Child support is designed to make sure that both parents are contributing financially to their children’s care. It is so important to make sure that children’s needs are met, but it creates a lot of controversy because it is not always clear to people how the amount of child support is determined.

“Cooper Law can help you make sure that you are paying or receiving the appropriate amount of child support.”

In the State of Minnesota, the legislature has created a child support calculator to try to eliminate some of the controversy surrounding child support. The child support calculator automatically determines a standard amount of support a parent must pay, based off of a few specific factors:

1) Each party’s income. Each parent must be able to show what their typical pre-tax monthly income is from all sources. This amount is often disputed, but can be proven through pay stubs, tax records, and benefit statements. There may also be a possibility that a parent is capable of earning income that they are not currently earning. In that case, the parent may be credited with “potential income” for the purpose of calculating child support.

2) Parenting time percentages. The children may spend all of their time with one parent, or they may split the time between the parents. Take a look at your parenting time schedule with the other parent:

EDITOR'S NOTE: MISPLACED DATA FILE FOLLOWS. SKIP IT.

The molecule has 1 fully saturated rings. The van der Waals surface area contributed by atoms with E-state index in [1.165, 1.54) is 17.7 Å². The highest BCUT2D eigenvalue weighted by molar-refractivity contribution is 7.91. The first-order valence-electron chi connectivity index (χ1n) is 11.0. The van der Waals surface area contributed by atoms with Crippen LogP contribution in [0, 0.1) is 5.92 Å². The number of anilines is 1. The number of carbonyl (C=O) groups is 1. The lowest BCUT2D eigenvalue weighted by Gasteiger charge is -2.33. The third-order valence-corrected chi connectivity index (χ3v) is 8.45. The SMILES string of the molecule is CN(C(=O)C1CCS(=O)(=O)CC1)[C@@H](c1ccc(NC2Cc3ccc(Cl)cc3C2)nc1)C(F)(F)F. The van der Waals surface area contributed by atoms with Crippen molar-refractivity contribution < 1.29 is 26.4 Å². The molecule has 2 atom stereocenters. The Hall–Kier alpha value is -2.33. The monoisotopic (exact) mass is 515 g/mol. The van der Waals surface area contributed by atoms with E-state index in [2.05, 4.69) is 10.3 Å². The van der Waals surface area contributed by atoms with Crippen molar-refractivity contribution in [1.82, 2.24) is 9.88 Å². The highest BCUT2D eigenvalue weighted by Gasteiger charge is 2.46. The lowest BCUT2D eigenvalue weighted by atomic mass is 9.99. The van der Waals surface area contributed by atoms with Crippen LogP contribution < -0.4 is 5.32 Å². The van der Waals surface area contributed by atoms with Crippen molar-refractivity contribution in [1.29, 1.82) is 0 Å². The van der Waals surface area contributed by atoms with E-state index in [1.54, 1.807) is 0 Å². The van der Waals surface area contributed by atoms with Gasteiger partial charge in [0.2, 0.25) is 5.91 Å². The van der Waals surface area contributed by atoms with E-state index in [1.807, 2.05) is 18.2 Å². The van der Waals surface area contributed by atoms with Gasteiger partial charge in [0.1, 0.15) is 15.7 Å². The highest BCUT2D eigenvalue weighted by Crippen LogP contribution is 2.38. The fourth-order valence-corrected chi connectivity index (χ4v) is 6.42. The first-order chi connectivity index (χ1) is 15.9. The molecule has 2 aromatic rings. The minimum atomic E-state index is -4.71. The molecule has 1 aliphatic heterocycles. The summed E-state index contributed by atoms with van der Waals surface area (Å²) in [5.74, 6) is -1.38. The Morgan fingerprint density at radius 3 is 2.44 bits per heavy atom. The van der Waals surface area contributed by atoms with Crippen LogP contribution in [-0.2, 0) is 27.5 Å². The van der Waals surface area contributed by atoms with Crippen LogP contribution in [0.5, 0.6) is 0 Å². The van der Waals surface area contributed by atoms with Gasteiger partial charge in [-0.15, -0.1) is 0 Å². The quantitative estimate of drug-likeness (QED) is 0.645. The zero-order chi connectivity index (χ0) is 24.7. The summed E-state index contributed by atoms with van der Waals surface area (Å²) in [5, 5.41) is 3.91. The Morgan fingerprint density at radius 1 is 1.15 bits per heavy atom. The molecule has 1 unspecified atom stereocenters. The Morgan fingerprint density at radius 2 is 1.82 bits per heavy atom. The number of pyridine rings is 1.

What percentage of their time do the children spend with each parent? The options in the calculator are a) Less than 10%, b) 10-45%, and c) 45.1-50%

3) Childcare costs. Are there any current costs for child care? If so, which parent pays for child care and how much on average per month?

4) Medical insurance costs. Which parent provides the medical and dental insurance for the children?

5) Number of joint children. The children that you have with the other party in a child support or custody dispute are called “joint” children. You should always be calculating the amount of support needed for the all of the children that you have with the other party.

6) Number of nonjoint children in the home. Parents often have the responsibility of supporting children who they do not share with the other party in a child support dispute. The child support calculator takes into account the number of other children who live in your home.

7) Amount of child support paid for other nonjoint children. Parents may also be paying child support already for other nonjoint children. The calculator also takes that amount into account. This amount can be verified through court orders or by contacting the county through which child support is paid for the other children.

If you know these numbers, you can experiment with the child support calculator yourself. Cooper Law can help you make sure that you are paying or receiving the appropriate amount of child support. Apply now using our online intake form and an attorney will contact you to discuss how we can assist you in your child support case.